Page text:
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Your best finish on Baltic Birch

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  • Your best finish on Baltic Birch


  • #2
    Hey Stephen,

    My Jedi Mind Trick subwoofers (link in my signature) used baltic birch for the layers of the trans-lam design, so I got as much fancy figuring as I could simply by exposing the end grain everywhere. The closest thing to "finishing" the birch was on the top of those subs, where I used a curved surface to gradually expose the wood plies kinda like a waterfall. I didn't use any stain, so thus I didn't use any stain pre-conditioner. However, I did use several layers of General Finishes Arm-R-Seal semi-gloss wipe-on polyurethane. There's a bit of oil mixed into the finish, so it ambers up the wood a bit while giving a nice protective finish.

    As for the idea of a "deep" finish... I'm not sure I've ever seen a stained birch finish that has lots of depth. Doesn't mean it can't be done. My takeaway from that observation is that it must be easier to achieve good finishes on other styles of wood. For example, I used walnut veneer with a fancy finishing schedule on the front and rear baffles of those subwoofers. I figured birch wasn't going to turn out quite right on those spots.

    Hope you find some good info!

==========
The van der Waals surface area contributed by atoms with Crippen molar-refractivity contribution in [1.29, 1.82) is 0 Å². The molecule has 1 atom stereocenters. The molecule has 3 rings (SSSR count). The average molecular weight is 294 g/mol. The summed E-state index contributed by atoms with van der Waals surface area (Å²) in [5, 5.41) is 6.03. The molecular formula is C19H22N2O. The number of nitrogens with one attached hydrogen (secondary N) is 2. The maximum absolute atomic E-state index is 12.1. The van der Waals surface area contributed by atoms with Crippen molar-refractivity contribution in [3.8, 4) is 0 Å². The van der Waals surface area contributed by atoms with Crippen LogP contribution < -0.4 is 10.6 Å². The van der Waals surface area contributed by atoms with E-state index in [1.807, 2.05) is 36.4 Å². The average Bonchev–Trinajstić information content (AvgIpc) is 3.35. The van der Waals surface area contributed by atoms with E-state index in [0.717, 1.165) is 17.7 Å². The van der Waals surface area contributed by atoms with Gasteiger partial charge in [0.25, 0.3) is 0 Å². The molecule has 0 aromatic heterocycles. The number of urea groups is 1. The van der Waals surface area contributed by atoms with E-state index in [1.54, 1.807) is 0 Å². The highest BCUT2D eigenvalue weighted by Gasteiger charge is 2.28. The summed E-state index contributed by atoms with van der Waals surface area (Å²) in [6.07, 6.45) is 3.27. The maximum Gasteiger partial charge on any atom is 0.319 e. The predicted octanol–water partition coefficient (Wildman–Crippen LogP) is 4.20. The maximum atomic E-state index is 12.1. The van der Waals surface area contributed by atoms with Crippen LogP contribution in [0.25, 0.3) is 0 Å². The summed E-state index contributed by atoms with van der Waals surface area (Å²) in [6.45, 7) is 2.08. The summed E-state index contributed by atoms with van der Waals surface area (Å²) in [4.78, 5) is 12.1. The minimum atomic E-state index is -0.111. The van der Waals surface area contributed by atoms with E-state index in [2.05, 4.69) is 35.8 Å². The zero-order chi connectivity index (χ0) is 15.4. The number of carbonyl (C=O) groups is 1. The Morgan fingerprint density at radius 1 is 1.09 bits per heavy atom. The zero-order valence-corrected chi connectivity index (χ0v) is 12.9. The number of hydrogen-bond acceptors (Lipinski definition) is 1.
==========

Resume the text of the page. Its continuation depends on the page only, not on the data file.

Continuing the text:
Voxel Down Firing with Dayton SA70
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    • #3
      You are certainly right about going with a clear coat. Even on expensive birch drum sets, those that are stained, then cleared just look horrid. The non-stained ones look fine with a deep clear coat.

      I built a pair of speakers for a friend who wanted a high gloss finish and I experimented with lacquer because of it's unrestricted recoat times. Sanding, clearing, sanding, clearing, then buffing worked very nice, but was very labor intensive. I eventually went with clear poly. It's tough to do, but finish imperfections can be sanded and buffed out as well, and it develops that deep gloss quickly with just a few coats.

      Be sure to work in warmer temps and low humidity.

      GeeDeeEmm

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      • #4
        A nice clear coat and showing lots of end grain (if BB is good quality) is about as good as Baltic Birch gets. Stain is unpredictable and irreversible.

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        • #5
          Originally posted by stephenmarklay View Post
          There were are a couple of older threads I have read up on and there were some take aways. In no particular order:

          1. Use a pre-stain conditioner, if staining, to reduce blotchiness
          2. Sand by hand to as fine as 320 to remove some of the “stressed” fibers that create the blotchiness
          3. The grain is not going to POP like a hard wood.
          4. Dark colors are harder
          5. If you are not staining but rather using a clear top coat, apply a sanding sealer.

          So with this in my hip pocket I think I will do a clear/amber finish.